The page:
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IN BRIEF

Fiction

July 21, 1996|SUSAN SALTER REYNOLDS

BAILEY'S BEADS by Terry Wolverton (Faber & Faber: $22.95, 186 pp.) Terry Wolverton, who lives in Los Angeles, is the author of a fine collection of poems, "Black Slip," and the editor of two collective volumes of fiction by gay male and lesbian writers. "Bailey's Beads" is the story of Djuna and Bryn, although "story" is probably the wrong word for this brief, fragmented glimpse into a relationship.

As the novel opens, Bryn is hospitalized after a car accident and goes into a coma. We know very little about her. She is busy, she is popular, she is well-organized, and she is a writer. Her mother, Vera, whom she hates, comes to sit at her bedside. Djuna, her partner, is a photographer. Bryn's poems and the manuscript of a novel called "Splinters" help to describe the body on the bed at the center of the novel.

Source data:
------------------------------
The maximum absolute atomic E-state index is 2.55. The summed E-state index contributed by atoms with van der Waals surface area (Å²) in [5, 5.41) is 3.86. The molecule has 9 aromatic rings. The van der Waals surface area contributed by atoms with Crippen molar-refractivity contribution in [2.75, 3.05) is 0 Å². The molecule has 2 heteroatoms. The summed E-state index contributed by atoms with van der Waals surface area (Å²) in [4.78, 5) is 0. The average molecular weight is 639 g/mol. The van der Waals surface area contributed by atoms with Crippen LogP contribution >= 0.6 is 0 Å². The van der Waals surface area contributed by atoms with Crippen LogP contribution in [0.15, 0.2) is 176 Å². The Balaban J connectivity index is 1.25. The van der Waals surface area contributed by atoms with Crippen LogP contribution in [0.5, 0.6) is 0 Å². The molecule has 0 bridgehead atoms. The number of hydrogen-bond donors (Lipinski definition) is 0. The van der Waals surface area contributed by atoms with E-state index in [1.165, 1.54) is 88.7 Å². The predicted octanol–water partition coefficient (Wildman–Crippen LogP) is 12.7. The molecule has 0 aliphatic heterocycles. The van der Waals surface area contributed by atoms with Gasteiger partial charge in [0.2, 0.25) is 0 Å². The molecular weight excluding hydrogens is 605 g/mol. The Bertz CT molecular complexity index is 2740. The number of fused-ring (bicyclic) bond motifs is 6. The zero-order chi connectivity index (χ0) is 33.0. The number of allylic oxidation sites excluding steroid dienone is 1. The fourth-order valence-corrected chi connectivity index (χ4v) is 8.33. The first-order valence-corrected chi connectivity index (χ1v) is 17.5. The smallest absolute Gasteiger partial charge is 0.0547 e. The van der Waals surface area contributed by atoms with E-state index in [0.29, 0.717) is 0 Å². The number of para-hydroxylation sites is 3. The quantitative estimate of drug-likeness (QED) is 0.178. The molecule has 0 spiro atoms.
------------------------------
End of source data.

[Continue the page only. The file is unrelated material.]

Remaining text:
In "Splinters," a needy narrator appeals directly to her readers (almost always an annoying, intrusive ploy): "I want to step out from behind the veil. That's why I want to talk to you. Why I want you not to be fooled. . . . Even when I lie to you, it's real."

Bryn emerges from the coma with no memory of the preceding five years--in other words, no memory of her relationship with Djuna. The question: Why is it that when authors write to be exposed and understood, they so often write in incomprehensible fragments?

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